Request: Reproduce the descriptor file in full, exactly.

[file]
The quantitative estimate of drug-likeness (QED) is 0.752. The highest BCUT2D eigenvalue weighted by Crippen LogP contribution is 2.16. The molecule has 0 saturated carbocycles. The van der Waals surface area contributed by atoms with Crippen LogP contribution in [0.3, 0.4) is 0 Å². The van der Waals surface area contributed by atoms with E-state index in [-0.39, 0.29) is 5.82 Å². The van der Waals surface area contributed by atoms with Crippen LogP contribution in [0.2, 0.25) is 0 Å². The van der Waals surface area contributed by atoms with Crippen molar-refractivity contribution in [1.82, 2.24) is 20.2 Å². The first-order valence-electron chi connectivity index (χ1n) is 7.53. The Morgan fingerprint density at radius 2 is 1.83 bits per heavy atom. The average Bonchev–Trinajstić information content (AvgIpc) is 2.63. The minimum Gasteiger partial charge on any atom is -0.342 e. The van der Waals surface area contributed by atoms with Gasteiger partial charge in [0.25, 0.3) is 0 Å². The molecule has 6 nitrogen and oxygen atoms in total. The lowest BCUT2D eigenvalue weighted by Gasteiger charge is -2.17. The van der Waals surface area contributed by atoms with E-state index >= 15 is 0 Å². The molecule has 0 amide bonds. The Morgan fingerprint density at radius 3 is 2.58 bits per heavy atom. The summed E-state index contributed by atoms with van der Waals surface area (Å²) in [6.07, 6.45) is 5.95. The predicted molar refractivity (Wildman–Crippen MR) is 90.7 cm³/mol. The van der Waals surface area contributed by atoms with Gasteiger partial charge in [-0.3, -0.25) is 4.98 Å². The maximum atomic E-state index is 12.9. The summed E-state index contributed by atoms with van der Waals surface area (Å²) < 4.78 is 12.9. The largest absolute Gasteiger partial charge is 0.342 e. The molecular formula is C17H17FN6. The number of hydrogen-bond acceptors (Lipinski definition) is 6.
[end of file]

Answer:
The quantitative estimate of drug-likeness (QED) is 0.752. The highest BCUT2D eigenvalue weighted by Crippen LogP contribution is 2.16. The molecule has 0 saturated carbocycles. The van der Waals surface area contributed by atoms with Crippen LogP contribution in [0.3, 0.4) is 0 Å². The van der Waals surface area contributed by atoms with E-state index in [-0.39, 0.29) is 5.82 Å². The van der Waals surface area contributed by atoms with Crippen LogP contribution in [0.2, 0.25) is 0 Å². The van der Waals surface area contributed by atoms with Crippen molar-refractivity contribution in [1.82, 2.24) is 20.2 Å². The first-order valence-electron chi connectivity index (χ1n) is 7.53. The Morgan fingerprint density at radius 2 is 1.83 bits per heavy atom. The average Bonchev–Trinajstić information content (AvgIpc) is 2.63. The minimum Gasteiger partial charge on any atom is -0.342 e. The van der Waals surface area contributed by atoms with Gasteiger partial charge in [0.25, 0.3) is 0 Å². The molecule has 6 nitrogen and oxygen atoms in total. The lowest BCUT2D eigenvalue weighted by Gasteiger charge is -2.17. The van der Waals surface area contributed by atoms with E-state index >= 15 is 0 Å². The molecule has 0 amide bonds. The Morgan fingerprint density at radius 3 is 2.58 bits per heavy atom. The summed E-state index contributed by atoms with van der Waals surface area (Å²) in [6.07, 6.45) is 5.95. The predicted molar refractivity (Wildman–Crippen MR) is 90.7 cm³/mol. The van der Waals surface area contributed by atoms with Gasteiger partial charge in [-0.3, -0.25) is 4.98 Å². The maximum atomic E-state index is 12.9. The summed E-state index contributed by atoms with van der Waals surface area (Å²) < 4.78 is 12.9. The largest absolute Gasteiger partial charge is 0.342 e. The molecular formula is C17H17FN6. The number of hydrogen-bond acceptors (Lipinski definition) is 6.